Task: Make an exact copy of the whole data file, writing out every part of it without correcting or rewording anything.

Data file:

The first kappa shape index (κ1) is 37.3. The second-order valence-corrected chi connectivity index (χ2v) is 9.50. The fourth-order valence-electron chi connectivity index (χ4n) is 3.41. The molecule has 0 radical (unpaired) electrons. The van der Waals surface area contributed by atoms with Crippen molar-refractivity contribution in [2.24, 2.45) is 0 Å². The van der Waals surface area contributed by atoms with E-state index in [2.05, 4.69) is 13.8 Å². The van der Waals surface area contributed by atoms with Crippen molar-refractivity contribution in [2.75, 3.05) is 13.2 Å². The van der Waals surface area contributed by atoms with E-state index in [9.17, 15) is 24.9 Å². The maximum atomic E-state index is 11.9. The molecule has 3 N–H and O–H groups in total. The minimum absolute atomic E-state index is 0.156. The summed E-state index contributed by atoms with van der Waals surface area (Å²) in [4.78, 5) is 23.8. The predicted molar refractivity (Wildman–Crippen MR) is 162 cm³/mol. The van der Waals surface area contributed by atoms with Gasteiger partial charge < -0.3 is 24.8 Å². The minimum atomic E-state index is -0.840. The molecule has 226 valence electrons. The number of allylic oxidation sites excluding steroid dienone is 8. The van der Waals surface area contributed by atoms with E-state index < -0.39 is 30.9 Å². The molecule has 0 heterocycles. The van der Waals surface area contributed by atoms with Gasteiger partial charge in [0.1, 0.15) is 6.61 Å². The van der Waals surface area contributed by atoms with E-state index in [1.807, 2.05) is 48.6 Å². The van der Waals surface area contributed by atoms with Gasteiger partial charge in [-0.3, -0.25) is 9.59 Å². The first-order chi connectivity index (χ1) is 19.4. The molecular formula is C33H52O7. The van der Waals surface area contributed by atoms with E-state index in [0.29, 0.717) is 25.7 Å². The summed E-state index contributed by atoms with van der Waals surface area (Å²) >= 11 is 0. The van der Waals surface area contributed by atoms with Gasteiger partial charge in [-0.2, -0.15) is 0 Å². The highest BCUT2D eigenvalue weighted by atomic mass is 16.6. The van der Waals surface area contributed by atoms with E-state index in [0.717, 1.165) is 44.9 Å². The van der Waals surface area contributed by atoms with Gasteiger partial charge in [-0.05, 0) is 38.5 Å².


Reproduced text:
The first kappa shape index (κ1) is 37.3. The second-order valence-corrected chi connectivity index (χ2v) is 9.50. The fourth-order valence-electron chi connectivity index (χ4n) is 3.41. The molecule has 0 radical (unpaired) electrons. The van der Waals surface area contributed by atoms with Crippen molar-refractivity contribution in [2.24, 2.45) is 0 Å². The van der Waals surface area contributed by atoms with E-state index in [2.05, 4.69) is 13.8 Å². The van der Waals surface area contributed by atoms with Crippen molar-refractivity contribution in [2.75, 3.05) is 13.2 Å². The van der Waals surface area contributed by atoms with E-state index in [9.17, 15) is 24.9 Å². The maximum atomic E-state index is 11.9. The molecule has 3 N–H and O–H groups in total. The minimum absolute atomic E-state index is 0.156. The summed E-state index contributed by atoms with van der Waals surface area (Å²) in [4.78, 5) is 23.8. The predicted molar refractivity (Wildman–Crippen MR) is 162 cm³/mol. The van der Waals surface area contributed by atoms with Gasteiger partial charge < -0.3 is 24.8 Å². The minimum atomic E-state index is -0.840. The molecule has 226 valence electrons. The number of allylic oxidation sites excluding steroid dienone is 8. The van der Waals surface area contributed by atoms with E-state index < -0.39 is 30.9 Å². The molecule has 0 heterocycles. The van der Waals surface area contributed by atoms with Gasteiger partial charge in [0.1, 0.15) is 6.61 Å². The van der Waals surface area contributed by atoms with E-state index in [1.807, 2.05) is 48.6 Å². The van der Waals surface area contributed by atoms with Gasteiger partial charge in [-0.3, -0.25) is 9.59 Å². The first-order chi connectivity index (χ1) is 19.4. The molecular formula is C33H52O7. The van der Waals surface area contributed by atoms with E-state index in [0.29, 0.717) is 25.7 Å². The summed E-state index contributed by atoms with van der Waals surface area (Å²) >= 11 is 0. The van der Waals surface area contributed by atoms with Gasteiger partial charge in [-0.2, -0.15) is 0 Å². The highest BCUT2D eigenvalue weighted by atomic mass is 16.6. The van der Waals surface area contributed by atoms with E-state index in [0.717, 1.165) is 44.9 Å². The van der Waals surface area contributed by atoms with Gasteiger partial charge in [-0.05, 0) is 38.5 Å².